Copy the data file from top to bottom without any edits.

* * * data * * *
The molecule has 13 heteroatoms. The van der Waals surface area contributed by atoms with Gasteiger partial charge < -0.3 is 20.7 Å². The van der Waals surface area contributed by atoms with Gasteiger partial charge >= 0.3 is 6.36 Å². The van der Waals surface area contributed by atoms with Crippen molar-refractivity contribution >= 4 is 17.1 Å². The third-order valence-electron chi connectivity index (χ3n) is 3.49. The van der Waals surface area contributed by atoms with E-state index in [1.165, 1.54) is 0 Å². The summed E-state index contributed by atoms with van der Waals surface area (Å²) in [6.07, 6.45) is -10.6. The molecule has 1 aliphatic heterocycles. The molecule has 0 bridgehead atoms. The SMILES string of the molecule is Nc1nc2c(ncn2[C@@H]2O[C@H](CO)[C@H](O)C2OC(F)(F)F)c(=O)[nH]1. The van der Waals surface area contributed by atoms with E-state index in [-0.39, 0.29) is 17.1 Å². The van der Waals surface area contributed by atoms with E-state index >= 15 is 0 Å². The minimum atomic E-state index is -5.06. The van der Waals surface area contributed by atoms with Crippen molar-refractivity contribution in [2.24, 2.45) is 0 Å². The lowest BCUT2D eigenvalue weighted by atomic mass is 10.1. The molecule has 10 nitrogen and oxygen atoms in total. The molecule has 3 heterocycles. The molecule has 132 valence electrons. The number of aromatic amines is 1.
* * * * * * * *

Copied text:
The molecule has 13 heteroatoms. The van der Waals surface area contributed by atoms with Gasteiger partial charge < -0.3 is 20.7 Å². The van der Waals surface area contributed by atoms with Gasteiger partial charge >= 0.3 is 6.36 Å². The van der Waals surface area contributed by atoms with Crippen molar-refractivity contribution >= 4 is 17.1 Å². The third-order valence-electron chi connectivity index (χ3n) is 3.49. The van der Waals surface area contributed by atoms with E-state index in [1.165, 1.54) is 0 Å². The summed E-state index contributed by atoms with van der Waals surface area (Å²) in [6.07, 6.45) is -10.6. The molecule has 1 aliphatic heterocycles. The molecule has 0 bridgehead atoms. The SMILES string of the molecule is Nc1nc2c(ncn2[C@@H]2O[C@H](CO)[C@H](O)C2OC(F)(F)F)c(=O)[nH]1. The van der Waals surface area contributed by atoms with E-state index in [-0.39, 0.29) is 17.1 Å². The van der Waals surface area contributed by atoms with E-state index >= 15 is 0 Å². The minimum atomic E-state index is -5.06. The van der Waals surface area contributed by atoms with Crippen molar-refractivity contribution in [2.24, 2.45) is 0 Å². The lowest BCUT2D eigenvalue weighted by atomic mass is 10.1. The molecule has 10 nitrogen and oxygen atoms in total. The molecule has 3 heterocycles. The molecule has 132 valence electrons. The number of aromatic amines is 1.